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June 18, 2008 Posted by | Uncategorized | Leave a comment

I wonder about Jeeves

Do you suppose P.G. Wodehouse was trying to generate contempt for the English Upper Classes, or does that just sort of happen as a result of reading his books?

Do these books read differently in England than they do in America? Because I get the distinct impression that the Revolution didn’t happen a single day too soon.

Don’t get me wrong, I like the books, but I do rather wonder if Wodehouse didn’t want to sort of burn it all down. Particularly in The Inimitable Jeeves, I sort of think the world could have greatly improved by shipping everyone in the book save for Bertie and Jeeves to a Martian Colony. I’ve read up on him a little, but I can’t see that any extra bitterness or distaste (beyond what I’m inferring) for the English was built up after he left England. Maybe he was looking fondly back at some of the silly people he’d known and didn’t think that the books could cause a contemptuous feeling at all, and these are just ideas I’m getting from reading them.

The books do one oddly interesting thing, they give a totally different slant to the Jazz Age, as the only books I’ve read prior to these are American and often written well after the fact. The Great Gatsby could put a person off trying to learn more about that time forever, but some books aren’t so down in the mouth. Strange that Generation X isn’t more into the Jazz Age, since I would judge that the 90s were a second Jazz Age in America*. Interestingly enough, while many of us were living a version of the American Dream® we were getting into Hard Boiled books and Film Noir, which tend towards the cranky side.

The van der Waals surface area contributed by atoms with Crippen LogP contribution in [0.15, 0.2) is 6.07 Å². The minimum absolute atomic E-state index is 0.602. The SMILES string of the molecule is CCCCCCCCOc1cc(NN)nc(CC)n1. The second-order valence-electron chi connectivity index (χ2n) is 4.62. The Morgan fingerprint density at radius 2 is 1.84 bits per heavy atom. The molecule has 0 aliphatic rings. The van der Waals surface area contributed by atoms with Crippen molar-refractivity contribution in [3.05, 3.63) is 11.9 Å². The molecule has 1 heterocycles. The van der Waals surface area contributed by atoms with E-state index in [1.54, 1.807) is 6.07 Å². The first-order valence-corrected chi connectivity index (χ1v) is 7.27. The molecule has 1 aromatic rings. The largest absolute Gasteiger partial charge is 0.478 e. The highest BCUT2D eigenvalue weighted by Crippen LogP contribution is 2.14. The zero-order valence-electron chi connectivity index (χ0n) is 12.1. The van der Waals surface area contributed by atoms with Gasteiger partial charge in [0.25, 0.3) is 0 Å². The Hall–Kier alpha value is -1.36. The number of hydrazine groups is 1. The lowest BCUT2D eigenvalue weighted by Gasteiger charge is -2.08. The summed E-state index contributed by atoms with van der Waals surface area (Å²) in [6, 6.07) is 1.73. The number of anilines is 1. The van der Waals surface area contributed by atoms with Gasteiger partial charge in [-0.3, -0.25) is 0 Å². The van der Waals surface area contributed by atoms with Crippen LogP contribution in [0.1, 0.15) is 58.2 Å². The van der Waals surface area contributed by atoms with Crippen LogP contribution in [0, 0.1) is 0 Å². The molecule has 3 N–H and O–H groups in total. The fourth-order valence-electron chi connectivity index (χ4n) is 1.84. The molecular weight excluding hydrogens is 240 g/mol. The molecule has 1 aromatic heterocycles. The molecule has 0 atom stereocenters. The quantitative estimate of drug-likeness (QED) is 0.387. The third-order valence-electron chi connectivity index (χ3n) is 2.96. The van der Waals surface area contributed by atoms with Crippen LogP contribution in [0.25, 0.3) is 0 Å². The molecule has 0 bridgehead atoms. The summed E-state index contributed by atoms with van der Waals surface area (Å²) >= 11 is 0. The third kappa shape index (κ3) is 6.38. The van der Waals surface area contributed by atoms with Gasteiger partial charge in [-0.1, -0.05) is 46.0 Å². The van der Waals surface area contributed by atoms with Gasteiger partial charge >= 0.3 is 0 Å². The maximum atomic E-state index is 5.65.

The view of the Jazz Age in America has always been a bit dourer than it seems to be in England. Mayhaps England wasn’t as hard hit by economic trends as America was at that time and they didn’t view those liberal years with conservative scorn like we did over here. Probably more needs to be said about this, but it extends to a tangent I’m not prepared to explore at the moment.

The point is, that while the books are amusing, I want to drown Bingo Little in a bath tub.

*No, I’m not going to justify that statement right now, remind me later and I’ll write 3 pages on it.

June 18, 2008 Posted by | Uncategorized | Leave a comment